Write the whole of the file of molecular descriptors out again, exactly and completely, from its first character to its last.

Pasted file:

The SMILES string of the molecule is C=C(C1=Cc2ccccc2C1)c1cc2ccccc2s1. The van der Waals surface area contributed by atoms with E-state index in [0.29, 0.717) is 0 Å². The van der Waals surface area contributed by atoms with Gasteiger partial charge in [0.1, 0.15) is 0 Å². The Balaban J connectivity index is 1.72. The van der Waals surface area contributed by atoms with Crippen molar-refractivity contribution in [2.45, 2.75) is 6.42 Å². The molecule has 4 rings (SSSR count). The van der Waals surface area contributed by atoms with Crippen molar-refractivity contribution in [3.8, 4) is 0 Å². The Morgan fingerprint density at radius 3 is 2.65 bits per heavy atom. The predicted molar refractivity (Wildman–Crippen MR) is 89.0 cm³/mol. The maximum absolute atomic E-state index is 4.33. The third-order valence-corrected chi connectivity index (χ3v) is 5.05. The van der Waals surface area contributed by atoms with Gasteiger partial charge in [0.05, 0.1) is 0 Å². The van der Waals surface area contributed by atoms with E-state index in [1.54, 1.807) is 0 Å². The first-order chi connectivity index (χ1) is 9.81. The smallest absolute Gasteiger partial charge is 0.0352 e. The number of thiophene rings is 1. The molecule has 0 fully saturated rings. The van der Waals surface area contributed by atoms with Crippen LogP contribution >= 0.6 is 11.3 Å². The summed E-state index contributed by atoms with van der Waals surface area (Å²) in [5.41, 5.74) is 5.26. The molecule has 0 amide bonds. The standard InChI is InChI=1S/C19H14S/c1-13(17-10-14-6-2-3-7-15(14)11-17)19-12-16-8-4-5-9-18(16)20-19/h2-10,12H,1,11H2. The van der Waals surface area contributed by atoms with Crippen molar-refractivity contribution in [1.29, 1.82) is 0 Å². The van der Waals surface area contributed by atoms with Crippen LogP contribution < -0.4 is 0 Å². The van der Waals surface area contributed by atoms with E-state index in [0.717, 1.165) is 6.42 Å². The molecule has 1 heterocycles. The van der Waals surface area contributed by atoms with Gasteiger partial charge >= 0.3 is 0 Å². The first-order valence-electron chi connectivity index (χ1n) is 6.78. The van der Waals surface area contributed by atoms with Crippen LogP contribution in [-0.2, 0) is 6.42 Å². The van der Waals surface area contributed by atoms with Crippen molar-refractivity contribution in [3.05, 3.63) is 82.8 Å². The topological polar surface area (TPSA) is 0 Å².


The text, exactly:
The SMILES string of the molecule is C=C(C1=Cc2ccccc2C1)c1cc2ccccc2s1. The van der Waals surface area contributed by atoms with E-state index in [0.29, 0.717) is 0 Å². The van der Waals surface area contributed by atoms with Gasteiger partial charge in [0.1, 0.15) is 0 Å². The Balaban J connectivity index is 1.72. The van der Waals surface area contributed by atoms with Crippen molar-refractivity contribution in [2.45, 2.75) is 6.42 Å². The molecule has 4 rings (SSSR count). The van der Waals surface area contributed by atoms with Crippen molar-refractivity contribution in [3.8, 4) is 0 Å². The Morgan fingerprint density at radius 3 is 2.65 bits per heavy atom. The predicted molar refractivity (Wildman–Crippen MR) is 89.0 cm³/mol. The maximum absolute atomic E-state index is 4.33. The third-order valence-corrected chi connectivity index (χ3v) is 5.05. The van der Waals surface area contributed by atoms with Gasteiger partial charge in [0.05, 0.1) is 0 Å². The van der Waals surface area contributed by atoms with E-state index in [1.54, 1.807) is 0 Å². The first-order chi connectivity index (χ1) is 9.81. The smallest absolute Gasteiger partial charge is 0.0352 e. The number of thiophene rings is 1. The molecule has 0 fully saturated rings. The van der Waals surface area contributed by atoms with Crippen LogP contribution >= 0.6 is 11.3 Å². The summed E-state index contributed by atoms with van der Waals surface area (Å²) in [5.41, 5.74) is 5.26. The molecule has 0 amide bonds. The standard InChI is InChI=1S/C19H14S/c1-13(17-10-14-6-2-3-7-15(14)11-17)19-12-16-8-4-5-9-18(16)20-19/h2-10,12H,1,11H2. The van der Waals surface area contributed by atoms with Crippen molar-refractivity contribution in [1.29, 1.82) is 0 Å². The van der Waals surface area contributed by atoms with Crippen LogP contribution < -0.4 is 0 Å². The van der Waals surface area contributed by atoms with E-state index in [0.717, 1.165) is 6.42 Å². The molecule has 1 heterocycles. The van der Waals surface area contributed by atoms with Gasteiger partial charge >= 0.3 is 0 Å². The first-order valence-electron chi connectivity index (χ1n) is 6.78. The van der Waals surface area contributed by atoms with Crippen LogP contribution in [-0.2, 0) is 6.42 Å². The van der Waals surface area contributed by atoms with Crippen molar-refractivity contribution in [3.05, 3.63) is 82.8 Å². The topological polar surface area (TPSA) is 0 Å².